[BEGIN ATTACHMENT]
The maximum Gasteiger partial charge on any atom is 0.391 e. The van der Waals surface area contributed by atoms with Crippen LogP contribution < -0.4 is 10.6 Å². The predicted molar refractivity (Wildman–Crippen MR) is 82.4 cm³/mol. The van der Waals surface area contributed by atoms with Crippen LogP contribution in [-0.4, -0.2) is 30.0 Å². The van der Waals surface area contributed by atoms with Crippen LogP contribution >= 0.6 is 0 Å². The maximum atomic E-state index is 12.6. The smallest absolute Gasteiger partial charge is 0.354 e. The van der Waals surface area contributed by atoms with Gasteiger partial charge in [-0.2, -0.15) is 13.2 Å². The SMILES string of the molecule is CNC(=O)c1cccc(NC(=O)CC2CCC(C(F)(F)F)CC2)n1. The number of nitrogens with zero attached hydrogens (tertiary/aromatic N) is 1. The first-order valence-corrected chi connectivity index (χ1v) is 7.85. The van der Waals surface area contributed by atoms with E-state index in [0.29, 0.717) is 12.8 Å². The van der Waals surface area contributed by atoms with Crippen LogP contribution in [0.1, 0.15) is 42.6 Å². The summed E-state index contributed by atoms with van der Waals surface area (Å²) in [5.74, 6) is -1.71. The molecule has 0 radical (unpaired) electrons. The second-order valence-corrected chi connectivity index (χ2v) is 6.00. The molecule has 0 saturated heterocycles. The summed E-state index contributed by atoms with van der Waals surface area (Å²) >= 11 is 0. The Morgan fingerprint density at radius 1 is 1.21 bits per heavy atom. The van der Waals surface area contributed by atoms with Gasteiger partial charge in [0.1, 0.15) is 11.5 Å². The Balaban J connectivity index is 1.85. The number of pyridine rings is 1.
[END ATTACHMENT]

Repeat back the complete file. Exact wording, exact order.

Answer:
The maximum Gasteiger partial charge on any atom is 0.391 e. The van der Waals surface area contributed by atoms with Crippen LogP contribution < -0.4 is 10.6 Å². The predicted molar refractivity (Wildman–Crippen MR) is 82.4 cm³/mol. The van der Waals surface area contributed by atoms with Crippen LogP contribution in [-0.4, -0.2) is 30.0 Å². The van der Waals surface area contributed by atoms with Crippen LogP contribution >= 0.6 is 0 Å². The maximum atomic E-state index is 12.6. The smallest absolute Gasteiger partial charge is 0.354 e. The van der Waals surface area contributed by atoms with Gasteiger partial charge in [-0.2, -0.15) is 13.2 Å². The SMILES string of the molecule is CNC(=O)c1cccc(NC(=O)CC2CCC(C(F)(F)F)CC2)n1. The number of nitrogens with zero attached hydrogens (tertiary/aromatic N) is 1. The first-order valence-corrected chi connectivity index (χ1v) is 7.85. The van der Waals surface area contributed by atoms with E-state index in [0.29, 0.717) is 12.8 Å². The van der Waals surface area contributed by atoms with Crippen LogP contribution in [0.1, 0.15) is 42.6 Å². The summed E-state index contributed by atoms with van der Waals surface area (Å²) in [5.74, 6) is -1.71. The molecule has 0 radical (unpaired) electrons. The second-order valence-corrected chi connectivity index (χ2v) is 6.00. The molecule has 0 saturated heterocycles. The summed E-state index contributed by atoms with van der Waals surface area (Å²) >= 11 is 0. The Morgan fingerprint density at radius 1 is 1.21 bits per heavy atom. The van der Waals surface area contributed by atoms with Gasteiger partial charge in [0.1, 0.15) is 11.5 Å². The Balaban J connectivity index is 1.85. The number of pyridine rings is 1.